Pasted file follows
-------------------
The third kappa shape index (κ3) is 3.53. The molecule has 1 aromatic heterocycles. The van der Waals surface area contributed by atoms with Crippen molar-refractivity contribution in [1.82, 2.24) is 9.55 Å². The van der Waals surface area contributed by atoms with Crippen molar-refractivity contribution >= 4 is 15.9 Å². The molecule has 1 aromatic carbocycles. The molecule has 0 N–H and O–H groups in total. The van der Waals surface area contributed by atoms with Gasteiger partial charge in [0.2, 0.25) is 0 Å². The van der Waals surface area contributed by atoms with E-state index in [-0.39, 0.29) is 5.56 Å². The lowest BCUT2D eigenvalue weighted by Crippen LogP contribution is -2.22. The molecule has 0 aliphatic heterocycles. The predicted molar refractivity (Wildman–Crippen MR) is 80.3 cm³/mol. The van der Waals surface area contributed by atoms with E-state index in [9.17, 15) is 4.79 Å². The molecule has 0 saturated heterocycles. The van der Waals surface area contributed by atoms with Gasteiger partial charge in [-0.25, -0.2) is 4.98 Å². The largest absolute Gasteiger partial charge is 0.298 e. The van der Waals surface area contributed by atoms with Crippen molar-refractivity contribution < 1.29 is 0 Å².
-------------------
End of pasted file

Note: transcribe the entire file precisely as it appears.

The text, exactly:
The third kappa shape index (κ3) is 3.53. The molecule has 1 aromatic heterocycles. The van der Waals surface area contributed by atoms with Crippen molar-refractivity contribution in [1.82, 2.24) is 9.55 Å². The van der Waals surface area contributed by atoms with Crippen molar-refractivity contribution >= 4 is 15.9 Å². The molecule has 1 aromatic carbocycles. The molecule has 0 N–H and O–H groups in total. The van der Waals surface area contributed by atoms with Gasteiger partial charge in [0.2, 0.25) is 0 Å². The van der Waals surface area contributed by atoms with E-state index in [-0.39, 0.29) is 5.56 Å². The lowest BCUT2D eigenvalue weighted by Crippen LogP contribution is -2.22. The molecule has 0 aliphatic heterocycles. The predicted molar refractivity (Wildman–Crippen MR) is 80.3 cm³/mol. The van der Waals surface area contributed by atoms with E-state index in [9.17, 15) is 4.79 Å². The molecule has 0 saturated heterocycles. The van der Waals surface area contributed by atoms with Gasteiger partial charge in [-0.25, -0.2) is 4.98 Å². The largest absolute Gasteiger partial charge is 0.298 e. The van der Waals surface area contributed by atoms with Crippen molar-refractivity contribution < 1.29 is 0 Å².